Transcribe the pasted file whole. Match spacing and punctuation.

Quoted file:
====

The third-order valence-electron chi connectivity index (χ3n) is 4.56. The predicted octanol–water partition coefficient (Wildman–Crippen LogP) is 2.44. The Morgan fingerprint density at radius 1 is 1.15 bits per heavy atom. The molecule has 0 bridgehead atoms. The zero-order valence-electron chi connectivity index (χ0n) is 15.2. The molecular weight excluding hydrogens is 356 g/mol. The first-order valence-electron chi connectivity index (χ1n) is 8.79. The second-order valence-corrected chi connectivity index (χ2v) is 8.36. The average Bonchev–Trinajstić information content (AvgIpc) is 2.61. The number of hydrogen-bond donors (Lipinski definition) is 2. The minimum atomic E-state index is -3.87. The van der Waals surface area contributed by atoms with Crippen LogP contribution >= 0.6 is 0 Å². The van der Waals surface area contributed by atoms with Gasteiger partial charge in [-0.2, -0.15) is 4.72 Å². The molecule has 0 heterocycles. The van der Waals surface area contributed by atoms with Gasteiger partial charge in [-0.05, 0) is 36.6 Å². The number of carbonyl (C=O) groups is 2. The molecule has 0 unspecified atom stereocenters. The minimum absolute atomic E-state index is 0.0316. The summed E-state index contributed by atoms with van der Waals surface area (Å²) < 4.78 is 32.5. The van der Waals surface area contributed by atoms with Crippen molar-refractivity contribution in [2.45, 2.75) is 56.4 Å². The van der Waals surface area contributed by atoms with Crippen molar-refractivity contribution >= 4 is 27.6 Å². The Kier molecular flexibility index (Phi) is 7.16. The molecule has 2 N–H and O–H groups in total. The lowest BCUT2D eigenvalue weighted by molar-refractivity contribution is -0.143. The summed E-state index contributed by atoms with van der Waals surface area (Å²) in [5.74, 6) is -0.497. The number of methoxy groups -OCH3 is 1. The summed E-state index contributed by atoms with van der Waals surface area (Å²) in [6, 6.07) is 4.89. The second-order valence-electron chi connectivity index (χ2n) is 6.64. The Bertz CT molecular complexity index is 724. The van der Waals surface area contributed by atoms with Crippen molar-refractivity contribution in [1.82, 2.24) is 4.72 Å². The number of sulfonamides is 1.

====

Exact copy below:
The third-order valence-electron chi connectivity index (χ3n) is 4.56. The predicted octanol–water partition coefficient (Wildman–Crippen LogP) is 2.44. The Morgan fingerprint density at radius 1 is 1.15 bits per heavy atom. The molecule has 0 bridgehead atoms. The zero-order valence-electron chi connectivity index (χ0n) is 15.2. The molecular weight excluding hydrogens is 356 g/mol. The first-order valence-electron chi connectivity index (χ1n) is 8.79. The second-order valence-corrected chi connectivity index (χ2v) is 8.36. The average Bonchev–Trinajstić information content (AvgIpc) is 2.61. The number of hydrogen-bond donors (Lipinski definition) is 2. The minimum atomic E-state index is -3.87. The van der Waals surface area contributed by atoms with Crippen LogP contribution >= 0.6 is 0 Å². The van der Waals surface area contributed by atoms with Gasteiger partial charge in [-0.2, -0.15) is 4.72 Å². The molecule has 0 heterocycles. The van der Waals surface area contributed by atoms with Gasteiger partial charge in [-0.05, 0) is 36.6 Å². The number of carbonyl (C=O) groups is 2. The molecule has 0 unspecified atom stereocenters. The minimum absolute atomic E-state index is 0.0316. The summed E-state index contributed by atoms with van der Waals surface area (Å²) < 4.78 is 32.5. The van der Waals surface area contributed by atoms with Crippen molar-refractivity contribution in [2.45, 2.75) is 56.4 Å². The van der Waals surface area contributed by atoms with Crippen molar-refractivity contribution >= 4 is 27.6 Å². The Kier molecular flexibility index (Phi) is 7.16. The molecule has 2 N–H and O–H groups in total. The lowest BCUT2D eigenvalue weighted by molar-refractivity contribution is -0.143. The summed E-state index contributed by atoms with van der Waals surface area (Å²) in [5.74, 6) is -0.497. The number of methoxy groups -OCH3 is 1. The summed E-state index contributed by atoms with van der Waals surface area (Å²) in [6, 6.07) is 4.89. The second-order valence-electron chi connectivity index (χ2n) is 6.64. The Bertz CT molecular complexity index is 724. The van der Waals surface area contributed by atoms with Crippen molar-refractivity contribution in [1.82, 2.24) is 4.72 Å². The number of sulfonamides is 1.